Findings show that school enrolment was nearly universal among adolescents, except for married older girls, among whom a considerable proportion of married girls—one out of five—were never enrolled in school. Findings highlight, moreover, that differences by sex in school enrolment had disappeared and that differences between adolescents of rural and those of urban areas were modest. Although school enrolment was nearly universal, attainment of educational milestones was far from satisfactory.

Retention in school was far from universal even among younger adolescents despite the introduction of the Right to Education Act, 2009, that has made primary education free and compulsory, with 86–91 percent of younger adolescents, 52—63 percent of older boys and unmarried older girls, and five percent of married older girls were enrolled in a school or college at the time of the interview. Furthermore, school retention declined steadily as boys and girls transitioned from early adolescence to late adolescence, with steeper declines among girls than boys and among married than unmarried older girls. While 90–93 percent of boys and unmarried older girls in ages 15–19 were in school at age 10, just 69–78 percent were in school at age 15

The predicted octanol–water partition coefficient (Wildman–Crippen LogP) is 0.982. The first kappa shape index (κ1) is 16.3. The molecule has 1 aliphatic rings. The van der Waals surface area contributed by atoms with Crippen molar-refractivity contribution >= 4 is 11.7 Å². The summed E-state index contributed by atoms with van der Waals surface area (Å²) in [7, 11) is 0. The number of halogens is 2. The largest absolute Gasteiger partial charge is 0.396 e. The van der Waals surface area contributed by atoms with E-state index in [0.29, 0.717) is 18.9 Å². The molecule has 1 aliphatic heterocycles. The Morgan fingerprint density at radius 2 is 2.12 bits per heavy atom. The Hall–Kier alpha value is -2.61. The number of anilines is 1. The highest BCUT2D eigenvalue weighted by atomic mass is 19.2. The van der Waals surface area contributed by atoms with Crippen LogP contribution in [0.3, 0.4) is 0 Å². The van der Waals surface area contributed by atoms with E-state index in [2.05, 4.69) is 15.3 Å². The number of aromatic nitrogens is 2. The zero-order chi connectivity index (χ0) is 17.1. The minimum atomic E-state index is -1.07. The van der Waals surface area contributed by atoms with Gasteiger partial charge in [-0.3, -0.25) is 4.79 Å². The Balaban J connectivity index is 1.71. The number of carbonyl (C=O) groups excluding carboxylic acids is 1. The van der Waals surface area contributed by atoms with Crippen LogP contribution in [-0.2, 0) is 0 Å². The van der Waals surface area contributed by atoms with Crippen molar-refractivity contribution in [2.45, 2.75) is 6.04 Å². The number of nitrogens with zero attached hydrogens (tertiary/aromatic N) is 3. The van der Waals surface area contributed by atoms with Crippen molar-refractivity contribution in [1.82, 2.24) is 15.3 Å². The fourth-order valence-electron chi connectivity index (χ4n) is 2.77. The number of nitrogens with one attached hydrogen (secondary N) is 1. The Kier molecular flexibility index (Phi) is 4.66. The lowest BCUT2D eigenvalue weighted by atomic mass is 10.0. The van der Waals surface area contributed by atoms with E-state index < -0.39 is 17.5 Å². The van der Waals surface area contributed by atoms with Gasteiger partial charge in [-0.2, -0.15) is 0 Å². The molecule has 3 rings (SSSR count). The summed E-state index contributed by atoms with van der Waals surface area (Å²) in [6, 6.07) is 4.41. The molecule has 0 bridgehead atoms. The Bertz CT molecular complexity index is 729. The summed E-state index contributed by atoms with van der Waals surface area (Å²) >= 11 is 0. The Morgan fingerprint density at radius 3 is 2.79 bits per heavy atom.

Data on migration experiences among older adolescents show that 19 percent of boys, 14 percent of unmarried girls, and 92 percent of married girls were migrants by place of last residence. The major reason for migration among boys and unmarried girls was family migration—47 percent of boys and 68 percent of unmarried girls reported that they had moved into their current place of residence because the family had migrated. Other reasons for migration included the pursuit of education, economic distress experienced by family, and, additionally, among boys, employment. Almost all married girls who had migrated into their current place of residence cited marriage-related migration. Finally, findings show that the vast majority preferred to stay in their state, given a choice — 88 percent of boys and 70–76 percent of girls. Just 7–12 percent preferred to migrate outside their state, while the remaining were unsure about it.